You will discover, if you question them, that they have had no bread at all for three months past; only potatoes and some millet, and that now they are counting their potatoes one by one because they know nothing else will be available to eat until the summer, if then. They will tell you that many have already died of famine, and that many are dying every day; that thousands have been shot by the Government and hundreds of thousands exiled; that it is a crime, punishable by the death sentence without trial, for them to have grain in their houses.

They will only tell you these things, however, if no soldier or stranger is within sight. At the sight of a uniform or of someone properly fed, whom they assume, because of that fact, to be a Communist or a Government official, they change their tone and assure you that they have everything in the way of food and clothing that the heart of man can desire, and that they love the dictatorship of the proletariat, and recognise thankfully the blessings it has brought to them.

Much of the deadly reality of Stalin’s war of starvation against the peasants, the Holodomor, was concealed or minimized by western journalists in Russia. John Simkin (link) provides a very illuminating description and critique of the western journalists stationed in Moscow during the early 1930s who minimized or denied the occurrence of mass starvation, including New York Times reporter Walter Duranty and UPI correspondent Eugene Lyons. Both Duranty and Lyons attempted to discredit Gareth Jones, whose travel through Ukraine in 1932 represented one of the earliest eye-witness accounts of mass starvation there, along with Arthur Koestler and Malcolm Muggeridge. (Here is an excellent discussion with Anne Applebaum of the important film Mr. Jones; link.)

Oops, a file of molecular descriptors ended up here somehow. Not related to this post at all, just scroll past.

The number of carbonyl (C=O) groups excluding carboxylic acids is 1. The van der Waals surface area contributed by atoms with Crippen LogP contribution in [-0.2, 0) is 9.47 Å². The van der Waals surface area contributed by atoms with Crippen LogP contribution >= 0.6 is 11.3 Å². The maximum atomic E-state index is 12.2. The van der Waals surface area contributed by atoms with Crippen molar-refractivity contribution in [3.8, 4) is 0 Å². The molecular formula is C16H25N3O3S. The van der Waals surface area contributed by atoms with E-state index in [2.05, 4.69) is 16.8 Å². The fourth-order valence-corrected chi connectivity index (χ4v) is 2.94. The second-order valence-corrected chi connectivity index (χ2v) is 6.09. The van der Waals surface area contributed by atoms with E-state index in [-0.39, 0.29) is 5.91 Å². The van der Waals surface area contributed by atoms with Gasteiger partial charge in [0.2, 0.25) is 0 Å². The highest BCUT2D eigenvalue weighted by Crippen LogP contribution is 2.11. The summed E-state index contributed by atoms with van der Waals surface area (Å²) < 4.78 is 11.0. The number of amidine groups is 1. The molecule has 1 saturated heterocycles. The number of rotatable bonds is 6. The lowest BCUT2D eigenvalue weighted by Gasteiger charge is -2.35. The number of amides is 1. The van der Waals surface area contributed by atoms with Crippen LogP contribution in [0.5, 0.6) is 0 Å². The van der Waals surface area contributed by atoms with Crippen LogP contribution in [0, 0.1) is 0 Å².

The Guardian provides a reproduction of the relevant page of the newspaper for March 27, 1933, the date that Muggeridge’s second article appeared. It is striking to see the traumatic history represented on that single page of newsprint: Nazi oppression and violence against Jews in Germany, Stalinist arrest and persecution of workers in Russia, an Irish bombing, and hunger in the Ukraine (link). (Click the image for a more legible resolution of the page.)